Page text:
Despite many setbacks and challenges in the supply chain, the U.S. food system performed incredibly well during the COVID-19 pandemic, Patrick Criteser, president and chief executive officer of Tillamook, said during a Reuters virtual event that focused on the food chain. Still, it was obvious that the supply chain was rigid in some places, highlighting the need for additional transparency and integration. Additionally, many food and agriculture companies continue to face challenges as they navigate supply chain changes, evolving consumer behavior and organizational changes.
“This COVID situation was certainly a useful exercise in risk assessment and reaction, I think, across the supply chain,” Criteser said. “We responded well early in terms of building inventory, in terms of laying out plans for changing practices in our plants to keep our people safe and to keep our operations running.”
He said his company even negotiated with state, local and, in some cases, federal authorities to ensure that they were all on the same page to keep operations running if COVID-19 cases started to rise in employees.
Even as Tillamook put plans together, Criteser said it became evident that an interruption in the supply of even a small ingredient, like salt or packaging or hand sanitizer, could shut down an operation.
“It really emphasized the interdependency and the risk associated with the interdependency that we have on various suppliers and then downstream as well,” he added.
For Tillamook, Criteser said the events helped the company learn about doing a better job of anticipating various risks, particularly around the supply chain, contingency planning and developing deeper relationships with supply chain partners.
He further stated that during the COVID-19-related meat packing plant challenges, a narrative emerged: “We can either supply food or keep people safe.” The industry needs to approach these risk situations in a way that allows both, he emphasized.
Overall, Criteser said a more integrated, resilient supply chain with deep partnerships is needed so there is flexibility in the system.
Todd Putman, executive vice president and chief growth officer of Bumble Bee, also shared insight during the event, noting that his company is hyper-learning almost every single day about a new challenge and how to adapt.
For Bumble Bee, communication has become a particular challenge as the COVID-19 situation forced many internal changes, including remote working.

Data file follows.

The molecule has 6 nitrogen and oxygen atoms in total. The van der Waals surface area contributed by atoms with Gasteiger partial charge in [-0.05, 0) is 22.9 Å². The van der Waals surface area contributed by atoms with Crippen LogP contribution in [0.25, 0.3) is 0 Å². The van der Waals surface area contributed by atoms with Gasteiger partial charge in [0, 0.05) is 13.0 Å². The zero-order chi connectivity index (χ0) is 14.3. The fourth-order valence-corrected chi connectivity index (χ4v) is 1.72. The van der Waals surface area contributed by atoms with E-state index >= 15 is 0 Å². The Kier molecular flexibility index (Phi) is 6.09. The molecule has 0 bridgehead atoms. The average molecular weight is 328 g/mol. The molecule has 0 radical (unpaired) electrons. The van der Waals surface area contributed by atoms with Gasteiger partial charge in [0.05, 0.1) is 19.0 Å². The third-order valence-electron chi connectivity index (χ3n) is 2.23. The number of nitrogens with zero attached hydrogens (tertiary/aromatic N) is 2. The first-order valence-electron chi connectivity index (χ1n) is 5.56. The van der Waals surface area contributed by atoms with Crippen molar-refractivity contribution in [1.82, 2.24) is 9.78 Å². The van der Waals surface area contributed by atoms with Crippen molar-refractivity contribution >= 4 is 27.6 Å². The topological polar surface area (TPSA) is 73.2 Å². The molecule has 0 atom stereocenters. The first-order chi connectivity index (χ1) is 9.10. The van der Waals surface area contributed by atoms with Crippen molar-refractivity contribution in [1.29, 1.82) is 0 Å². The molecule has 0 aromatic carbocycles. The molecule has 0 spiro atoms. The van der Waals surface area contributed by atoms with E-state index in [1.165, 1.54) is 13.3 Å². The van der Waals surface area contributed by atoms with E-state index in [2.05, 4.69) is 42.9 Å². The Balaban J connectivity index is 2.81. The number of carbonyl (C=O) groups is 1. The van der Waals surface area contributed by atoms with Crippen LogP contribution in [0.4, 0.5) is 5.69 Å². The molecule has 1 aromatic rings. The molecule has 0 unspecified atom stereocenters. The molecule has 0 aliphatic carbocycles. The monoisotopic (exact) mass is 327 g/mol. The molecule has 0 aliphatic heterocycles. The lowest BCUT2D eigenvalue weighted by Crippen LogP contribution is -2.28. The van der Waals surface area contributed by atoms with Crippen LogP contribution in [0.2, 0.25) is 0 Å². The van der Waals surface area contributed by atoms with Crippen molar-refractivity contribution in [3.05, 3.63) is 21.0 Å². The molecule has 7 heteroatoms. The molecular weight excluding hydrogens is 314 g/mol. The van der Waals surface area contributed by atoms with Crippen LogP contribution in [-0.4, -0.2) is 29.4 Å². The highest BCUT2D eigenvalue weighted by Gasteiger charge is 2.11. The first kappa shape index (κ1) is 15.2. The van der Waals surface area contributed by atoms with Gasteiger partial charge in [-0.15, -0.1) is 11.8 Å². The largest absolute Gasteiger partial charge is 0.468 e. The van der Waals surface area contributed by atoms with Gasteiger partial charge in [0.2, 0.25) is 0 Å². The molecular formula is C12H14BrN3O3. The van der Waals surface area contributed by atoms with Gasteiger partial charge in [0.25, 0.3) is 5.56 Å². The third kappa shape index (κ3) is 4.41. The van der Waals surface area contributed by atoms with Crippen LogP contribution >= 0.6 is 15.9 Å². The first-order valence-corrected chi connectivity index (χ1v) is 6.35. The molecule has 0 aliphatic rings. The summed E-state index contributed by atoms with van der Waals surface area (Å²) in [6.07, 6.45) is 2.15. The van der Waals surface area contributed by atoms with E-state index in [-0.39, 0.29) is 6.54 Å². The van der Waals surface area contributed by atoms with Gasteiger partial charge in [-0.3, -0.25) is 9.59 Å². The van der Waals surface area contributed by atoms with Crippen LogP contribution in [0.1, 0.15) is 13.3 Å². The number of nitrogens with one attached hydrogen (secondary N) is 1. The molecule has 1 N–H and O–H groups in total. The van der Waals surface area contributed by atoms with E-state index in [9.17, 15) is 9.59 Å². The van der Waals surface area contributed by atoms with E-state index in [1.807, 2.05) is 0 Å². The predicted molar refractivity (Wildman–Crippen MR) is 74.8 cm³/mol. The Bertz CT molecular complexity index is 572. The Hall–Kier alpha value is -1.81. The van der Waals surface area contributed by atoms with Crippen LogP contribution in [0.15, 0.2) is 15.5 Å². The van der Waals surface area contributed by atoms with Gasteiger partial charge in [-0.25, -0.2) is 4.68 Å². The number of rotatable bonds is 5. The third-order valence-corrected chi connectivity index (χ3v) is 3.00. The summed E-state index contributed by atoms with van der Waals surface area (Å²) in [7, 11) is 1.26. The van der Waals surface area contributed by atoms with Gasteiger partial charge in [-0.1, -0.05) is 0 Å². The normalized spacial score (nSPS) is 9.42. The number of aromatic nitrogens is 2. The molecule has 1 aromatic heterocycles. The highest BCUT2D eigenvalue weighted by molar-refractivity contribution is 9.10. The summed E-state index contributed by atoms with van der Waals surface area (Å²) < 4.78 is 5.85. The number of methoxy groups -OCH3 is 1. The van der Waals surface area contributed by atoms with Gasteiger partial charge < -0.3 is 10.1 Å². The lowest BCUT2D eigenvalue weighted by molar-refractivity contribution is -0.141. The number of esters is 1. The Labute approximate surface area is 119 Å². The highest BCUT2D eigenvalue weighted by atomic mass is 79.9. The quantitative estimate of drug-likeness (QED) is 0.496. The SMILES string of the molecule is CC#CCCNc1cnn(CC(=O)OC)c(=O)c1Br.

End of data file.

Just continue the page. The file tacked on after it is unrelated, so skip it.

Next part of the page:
“It feels like the culture is fraying,” he said. “We’re very worried about connectivity and connection points and culture and relevancy among individuals as a major risk factor.”
If collaboration goes away, Putman said, “eventually innovation will go away; eventually new ideas [and] new solutions will go away. That’ a huge risk to our organization, we feel like.”
Putnam said prior to COVID-19, Bumble Bee had a huge innovation pipeline.
New ideas for the company’s consumers and customers are critical; “otherwise, we’re just not going to accelerate where we need to go in terms of availability, affordability and accessibility of fantastic food,” he said.
Chris Terris, president of agriculture-Canada for Telus, said COVID-19 has created an accelerated digital economy around the world, yet the agriculture and food industries remain very physical in nature.
“I think we have to really focus on building the bridge between the digital economy and food and agriculture, and that starts with digitizing what we do with the industry today,” Terris said.
Zippy Duvall, president of the American Farm Bureau Federation, also weighed in on the discussion, noting that while the food chain didn’t break down, it has slowed down. “If you slow things down to do a better job at protecting employees, slowing it down adds a lot of cost to it,” he pointed out.
This could mean higher prices for consumers in the grocery store, Duvall warned.
“There are risks to trying to mitigate the problems that come along with the food chain being interrupted,” he added.
Also, while the U.S. is still kind of in the middle of this storm, he said it’s hard to evaluate what needs to be done to offset the downside of the storm.
“I think at the end of this pandemic, as the industry supply chain, we’ll be evaluating what we did right, what we did wrong, what we can do better and be better prepared next time.” Duvall said.
He said this was the first time in his lifetime that people went to the grocery store and found empty shelves, but “it wasn’t because of lack of food; it wasn’t because farmers weren’t still farming.”
As such, the Farm Bureau started a hashtag “#stillfarming” that reached 92 million people in America, one-third of the population.
“We have an opportunity to tell them our story,” he said of the general public. “Really and truly, we’ve talked about food being a national security issue in our country over the years, and it’s never made a connection. It’s making a connection now.”
During the pandemic, Duvall said empty shelves made people think about how they were going to feed their families.
“What country is going to feed us if our farmers aren’t growing it? Even in the pandemic, there is still a silver lining,” he said.